Two departmental budget cuts and an agreement to combine the cost centers for all departmental internal services and employee retirement charges into a single cost center led to the final approval of the $81-million-dollar budget for fiscal year 2017-2018 by the Hemet City Council, July 25.
The new 2017-2018 Hemet city budget approval did not come easily, requiring five different budget meetings and workshops since it was first introduced, May 30. Public meetings and workshops requested by councilmembers who were not satisfied with the budget recommendations were conducted June 13, June 20, June 27 and July 11. Mayor Pro Tem Michael Perciful and Councilwoman Karlee Meyer, the council’s two newest members voted into office in November 2016 demanded the city staff be more transparent with the council and the public in presenting each of the departments’ new fiscal year budget proposals.
Councilwoman Bonnie Wright first agreed with Meyer and Perciful in asking for additional public hearings and discussions, but at the last meeting joined with Mayor Linda Krupa and appointed Councilman Russ Brown to finally approve the budget in a 3 to 2 vote. Meyer and Perciful voted, “No.”
Perciful said during the discussion before the vote, “We need to stop playing shell games with the budget, and we need to have a chance to look into it and set the budget based on the priorities of this council with the priorities of the people who voted us in.”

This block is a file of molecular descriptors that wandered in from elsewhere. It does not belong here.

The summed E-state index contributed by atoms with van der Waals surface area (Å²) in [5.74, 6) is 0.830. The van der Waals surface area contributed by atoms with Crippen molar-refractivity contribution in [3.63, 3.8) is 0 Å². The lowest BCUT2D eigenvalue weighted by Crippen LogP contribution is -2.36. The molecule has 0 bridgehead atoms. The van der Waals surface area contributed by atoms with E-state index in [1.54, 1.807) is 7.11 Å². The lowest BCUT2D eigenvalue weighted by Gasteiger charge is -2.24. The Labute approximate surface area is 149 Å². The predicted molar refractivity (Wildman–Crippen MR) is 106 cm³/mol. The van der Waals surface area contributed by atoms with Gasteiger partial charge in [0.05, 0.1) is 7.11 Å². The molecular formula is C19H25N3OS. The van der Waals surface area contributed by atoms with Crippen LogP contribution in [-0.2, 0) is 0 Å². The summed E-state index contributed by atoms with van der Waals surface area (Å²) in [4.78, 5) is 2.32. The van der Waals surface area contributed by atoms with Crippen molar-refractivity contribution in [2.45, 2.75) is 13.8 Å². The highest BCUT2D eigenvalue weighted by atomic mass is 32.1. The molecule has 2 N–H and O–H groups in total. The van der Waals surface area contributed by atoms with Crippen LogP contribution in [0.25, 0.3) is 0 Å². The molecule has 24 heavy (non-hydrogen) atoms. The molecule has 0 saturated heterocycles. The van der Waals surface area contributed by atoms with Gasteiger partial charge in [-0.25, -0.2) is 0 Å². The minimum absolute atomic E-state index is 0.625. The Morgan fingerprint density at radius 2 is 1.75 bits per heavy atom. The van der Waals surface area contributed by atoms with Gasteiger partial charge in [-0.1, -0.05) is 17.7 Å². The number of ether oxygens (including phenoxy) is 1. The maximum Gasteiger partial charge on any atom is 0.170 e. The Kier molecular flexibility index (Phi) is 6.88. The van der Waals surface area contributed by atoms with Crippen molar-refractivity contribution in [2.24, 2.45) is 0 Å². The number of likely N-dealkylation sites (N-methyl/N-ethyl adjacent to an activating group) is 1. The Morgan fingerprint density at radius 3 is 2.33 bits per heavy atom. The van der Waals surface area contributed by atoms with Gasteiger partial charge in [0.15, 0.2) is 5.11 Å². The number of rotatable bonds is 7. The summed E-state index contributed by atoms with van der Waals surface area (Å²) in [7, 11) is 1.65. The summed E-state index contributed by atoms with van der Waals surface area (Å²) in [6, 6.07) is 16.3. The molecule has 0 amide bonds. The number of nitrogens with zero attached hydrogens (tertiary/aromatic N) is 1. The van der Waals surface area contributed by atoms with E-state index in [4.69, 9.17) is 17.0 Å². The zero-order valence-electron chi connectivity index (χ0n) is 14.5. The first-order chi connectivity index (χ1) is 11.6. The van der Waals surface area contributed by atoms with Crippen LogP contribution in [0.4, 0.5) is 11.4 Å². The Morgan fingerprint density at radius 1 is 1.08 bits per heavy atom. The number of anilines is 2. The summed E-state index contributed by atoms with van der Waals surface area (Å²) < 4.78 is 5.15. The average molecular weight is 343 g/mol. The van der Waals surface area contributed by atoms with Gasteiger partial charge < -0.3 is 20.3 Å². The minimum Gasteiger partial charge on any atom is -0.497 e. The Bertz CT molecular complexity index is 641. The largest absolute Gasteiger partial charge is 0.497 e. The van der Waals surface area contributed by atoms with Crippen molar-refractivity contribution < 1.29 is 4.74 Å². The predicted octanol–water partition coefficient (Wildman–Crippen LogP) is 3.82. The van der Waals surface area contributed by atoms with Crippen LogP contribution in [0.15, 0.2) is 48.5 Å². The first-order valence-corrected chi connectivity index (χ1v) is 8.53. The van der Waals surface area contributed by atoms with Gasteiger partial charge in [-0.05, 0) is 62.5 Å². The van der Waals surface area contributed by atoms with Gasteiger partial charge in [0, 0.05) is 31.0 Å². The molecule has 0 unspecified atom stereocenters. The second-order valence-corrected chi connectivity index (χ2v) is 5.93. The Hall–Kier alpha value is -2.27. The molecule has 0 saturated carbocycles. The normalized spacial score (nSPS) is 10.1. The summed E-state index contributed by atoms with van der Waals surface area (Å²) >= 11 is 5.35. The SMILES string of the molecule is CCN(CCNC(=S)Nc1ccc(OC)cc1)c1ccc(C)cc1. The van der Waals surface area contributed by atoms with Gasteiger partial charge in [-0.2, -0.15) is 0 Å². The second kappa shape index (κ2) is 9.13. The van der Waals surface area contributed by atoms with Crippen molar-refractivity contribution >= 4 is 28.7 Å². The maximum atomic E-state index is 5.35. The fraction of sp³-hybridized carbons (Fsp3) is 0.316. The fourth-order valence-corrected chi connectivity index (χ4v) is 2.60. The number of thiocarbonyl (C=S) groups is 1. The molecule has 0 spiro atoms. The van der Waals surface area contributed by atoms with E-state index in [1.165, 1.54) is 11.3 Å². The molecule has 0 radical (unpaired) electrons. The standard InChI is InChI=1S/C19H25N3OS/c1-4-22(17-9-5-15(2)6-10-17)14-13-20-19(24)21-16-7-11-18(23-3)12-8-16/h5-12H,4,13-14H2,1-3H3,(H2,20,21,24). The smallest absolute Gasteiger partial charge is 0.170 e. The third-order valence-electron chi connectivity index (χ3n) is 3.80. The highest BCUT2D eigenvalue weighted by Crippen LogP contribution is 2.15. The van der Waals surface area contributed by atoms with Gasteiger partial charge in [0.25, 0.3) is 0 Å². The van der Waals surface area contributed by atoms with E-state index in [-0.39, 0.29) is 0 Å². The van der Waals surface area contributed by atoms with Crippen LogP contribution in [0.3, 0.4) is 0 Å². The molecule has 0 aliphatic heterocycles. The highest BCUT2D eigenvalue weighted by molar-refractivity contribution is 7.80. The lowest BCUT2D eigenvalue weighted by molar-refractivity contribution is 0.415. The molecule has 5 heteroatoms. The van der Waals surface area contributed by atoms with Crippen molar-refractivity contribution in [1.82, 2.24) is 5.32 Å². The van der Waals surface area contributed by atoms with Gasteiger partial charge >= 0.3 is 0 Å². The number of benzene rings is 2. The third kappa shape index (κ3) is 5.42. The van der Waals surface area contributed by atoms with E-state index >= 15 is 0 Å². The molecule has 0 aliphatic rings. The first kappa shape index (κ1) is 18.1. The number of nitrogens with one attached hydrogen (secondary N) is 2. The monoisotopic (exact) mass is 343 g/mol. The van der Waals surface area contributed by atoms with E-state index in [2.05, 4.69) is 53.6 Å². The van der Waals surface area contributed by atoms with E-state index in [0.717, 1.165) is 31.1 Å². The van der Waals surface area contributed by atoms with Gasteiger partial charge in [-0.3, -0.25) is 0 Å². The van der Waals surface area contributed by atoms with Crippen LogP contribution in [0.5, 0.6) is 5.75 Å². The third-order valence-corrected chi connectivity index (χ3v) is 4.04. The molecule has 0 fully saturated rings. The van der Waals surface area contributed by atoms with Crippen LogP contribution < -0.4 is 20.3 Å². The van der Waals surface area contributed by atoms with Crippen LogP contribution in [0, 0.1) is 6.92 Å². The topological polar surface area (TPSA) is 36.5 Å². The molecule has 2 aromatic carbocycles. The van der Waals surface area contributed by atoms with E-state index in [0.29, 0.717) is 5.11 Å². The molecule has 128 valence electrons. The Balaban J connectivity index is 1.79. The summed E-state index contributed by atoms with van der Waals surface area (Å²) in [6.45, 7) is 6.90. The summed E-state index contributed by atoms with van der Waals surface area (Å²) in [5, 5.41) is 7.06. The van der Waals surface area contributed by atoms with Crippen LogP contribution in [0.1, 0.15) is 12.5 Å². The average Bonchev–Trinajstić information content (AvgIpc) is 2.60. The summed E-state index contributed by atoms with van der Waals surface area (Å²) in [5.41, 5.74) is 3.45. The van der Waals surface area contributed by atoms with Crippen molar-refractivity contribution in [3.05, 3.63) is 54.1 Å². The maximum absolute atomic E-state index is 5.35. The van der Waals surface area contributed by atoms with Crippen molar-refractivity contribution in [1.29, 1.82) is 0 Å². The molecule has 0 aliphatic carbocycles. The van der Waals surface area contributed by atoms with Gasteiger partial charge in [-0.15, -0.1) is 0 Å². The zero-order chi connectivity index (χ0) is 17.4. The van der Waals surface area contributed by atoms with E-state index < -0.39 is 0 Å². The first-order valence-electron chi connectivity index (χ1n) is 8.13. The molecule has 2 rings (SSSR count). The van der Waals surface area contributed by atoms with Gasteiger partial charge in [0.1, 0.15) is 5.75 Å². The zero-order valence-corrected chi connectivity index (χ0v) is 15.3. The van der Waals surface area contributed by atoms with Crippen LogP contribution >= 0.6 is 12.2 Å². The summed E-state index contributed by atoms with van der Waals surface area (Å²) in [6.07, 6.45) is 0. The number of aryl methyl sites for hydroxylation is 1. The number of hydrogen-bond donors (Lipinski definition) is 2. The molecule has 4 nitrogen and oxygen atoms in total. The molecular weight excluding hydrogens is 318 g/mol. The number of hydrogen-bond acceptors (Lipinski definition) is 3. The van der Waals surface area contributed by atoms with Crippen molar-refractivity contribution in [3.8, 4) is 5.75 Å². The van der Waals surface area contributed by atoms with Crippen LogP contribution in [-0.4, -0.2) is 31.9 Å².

He said he was not comfortable with the budget.
Meyer said she was uncomfortable with the engineering department’s salaries and the service being provided by the current department. She asked to table the budget decision until after the closed session.
Councilman Russ Brown read a statement seeking the council approve the budget that night because of a critical need to fill the vacant positions in the city’s finance, engineering and other departments.
Wright pleaded the council come to a compromise that evening and to pass the budget, so they could later come back to see how the departments had done with their new budgets in the next three months.
In the motion approving the budget, there were four changes approved in the amended Draft Budget including budget reductions in the engineering capital financing and the city attorney departments. The motion decreased the city engineer capital fund from the requested $728,000 to $450,000 and the city attorney budget from the requested $1,425,000 to an even $1 million.
It also removed each department’s internal service and employee medical benefit charges and placed them in a single citywide budget line. It was argued that the costs of necessary technical equipment and the medical and retirement costs of employees should not be charged department by department but through a single citywide cost center.
The approved 2017-2018 city budget and the changes made will be reviewed again in the quarterly budget review in October and could be revised.
Before the final vote Councilwoman Meyer made a motion not only to cut the capital engineering budget and the city attorney costs but to call a complete “hiring freeze” on all new employees with the exception of the public safety departments hiring needs. This motion brought responses from Wright, Brown and Krupa who noted that the city is already lacking some key positions of people necessary to keep the city moving ahead.
These included positions left open positions for a new city finance director and city engineer. Joy Canfield who was hired as a financial consultant for the city as an interim finance director completed her contract, and no new city engineer has been found to replace senior city engineer Derek Wieske, who resigned for personal reasons.
The first motion with the engineering and city attorney budget reductions and the cost center changes along with the hiring freeze was defeated in a 3-2 vote with Meyer and Perciful voting for it.